Professor's Research Raises Questions Concerning Impact of Offshore Drilling Plan

Michael Livermore

Professor Michael Livermore is an expert on using cost-benefit analysis in environmental and administrative policymaking.

February 2, 2015

University of Virginia School of Law professor Michael Livermore's work raises questions about the Obama administration's new draft plan for the U.S. offshore leasing program.

The administration released the draft five-year leasing program for 2017-22 last week, but Livermore said there are serious risks involved with the plan that aren't well known.

"There is a great deal of uncertainty about the environmental and social costs of drilling in the Atlantic, because you could have a spill event, and it could have a very severe and sustained economic impact," Livermore said. "The uncertainty around those effects ought to be quantified and taken into consideration by the agency."

Livermore, an expert on using cost-benefit analysis in environmental and administrative policymaking, is the co-author, with New York University law professor Richard Revesz, of "Retaking Rationality: How Cost-Benefit Analysis Can Better Protect the Environment and Our Health." His article on offshore drilling and cost-benefit analysis," Patience is an Economic Virtue: Real Options, Natural Resources, and Offshore Oil," was published by the University of Colorado Law Review in 2013. (Related Video)

Livermore also litigated this issue in 2014 before the U.S. Court of Appeals for the D.C. Circuit, in Center for Sustainable Economy v. Jewell, which focused on the current leasing plan for the Gulf of Mexico and the Alaskan coast.

In that case, Livermore argued that the U.S. government was failing to take into account the value of not moving forward with leasing until environmental and social economic impact risks were accounted for. This "option value" — the value associated with delaying a decision in order to discover more information about an uncertain outcome — has never been litigated before, he said.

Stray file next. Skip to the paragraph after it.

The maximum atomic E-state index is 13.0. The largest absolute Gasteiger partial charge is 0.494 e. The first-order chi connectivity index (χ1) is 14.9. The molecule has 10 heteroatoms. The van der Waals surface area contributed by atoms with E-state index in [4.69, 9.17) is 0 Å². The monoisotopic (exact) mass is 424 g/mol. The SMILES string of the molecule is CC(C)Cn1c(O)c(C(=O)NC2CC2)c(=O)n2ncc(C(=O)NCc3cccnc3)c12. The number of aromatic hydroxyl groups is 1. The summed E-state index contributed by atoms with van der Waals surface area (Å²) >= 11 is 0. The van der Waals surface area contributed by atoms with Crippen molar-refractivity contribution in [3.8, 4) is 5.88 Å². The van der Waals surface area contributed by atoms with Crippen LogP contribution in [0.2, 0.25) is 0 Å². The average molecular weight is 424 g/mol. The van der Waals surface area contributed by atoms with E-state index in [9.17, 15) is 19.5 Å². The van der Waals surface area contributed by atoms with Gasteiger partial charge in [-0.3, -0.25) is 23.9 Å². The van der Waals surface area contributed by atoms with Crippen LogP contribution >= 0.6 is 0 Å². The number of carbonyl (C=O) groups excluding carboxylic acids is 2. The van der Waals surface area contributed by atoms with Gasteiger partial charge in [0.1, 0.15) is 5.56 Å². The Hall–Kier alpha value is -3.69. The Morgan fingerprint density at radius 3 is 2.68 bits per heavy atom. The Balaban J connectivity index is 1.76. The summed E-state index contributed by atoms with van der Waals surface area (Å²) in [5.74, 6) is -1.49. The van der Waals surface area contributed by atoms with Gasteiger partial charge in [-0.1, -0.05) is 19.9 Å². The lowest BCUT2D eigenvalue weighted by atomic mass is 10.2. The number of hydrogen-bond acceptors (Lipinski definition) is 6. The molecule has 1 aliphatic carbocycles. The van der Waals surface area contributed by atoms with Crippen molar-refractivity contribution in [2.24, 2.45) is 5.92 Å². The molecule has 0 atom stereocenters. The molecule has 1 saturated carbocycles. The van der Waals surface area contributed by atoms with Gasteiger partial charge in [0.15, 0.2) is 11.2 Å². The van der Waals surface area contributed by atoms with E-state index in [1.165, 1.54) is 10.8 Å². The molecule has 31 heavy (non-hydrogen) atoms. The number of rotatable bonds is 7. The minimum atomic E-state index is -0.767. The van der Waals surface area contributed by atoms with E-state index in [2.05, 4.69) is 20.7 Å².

The pending decision in that case will affect what legal requirements will need to be in place moving forward. Livermore said the 2017-22 plan takes a step toward addressing the "option value," but still does not examine the risks in a quantitative manner.

Livermore said that in order to conduct a full quantitative analysis, agencies would have to address how environmental uncertainty might affect the plan's costs and the benefits — specifically, how much it would cost to extract the oil, and the social and environmental harms associated with the drilling. The current draft plan takes a qualitative approach to analyzing these uncertainties instead.

The draft plan is currently open for public comment.

"This is an opportunity for advocacy groups to show it's possible to attach a dollar figure to those questions of uncertainty," Livermore said.

Given the nature of the drilling proposal that the department is moving forward with, the public might see a sustained discussion of these issues, he said.

 

Founded in 1819, the University of Virginia School of Law is the second-oldest continuously operating law school in the nation. Consistently ranked among the top law schools, Virginia is a world-renowned training ground for distinguished lawyers and public servants, instilling in them a commitment to leadership, integrity and community service.

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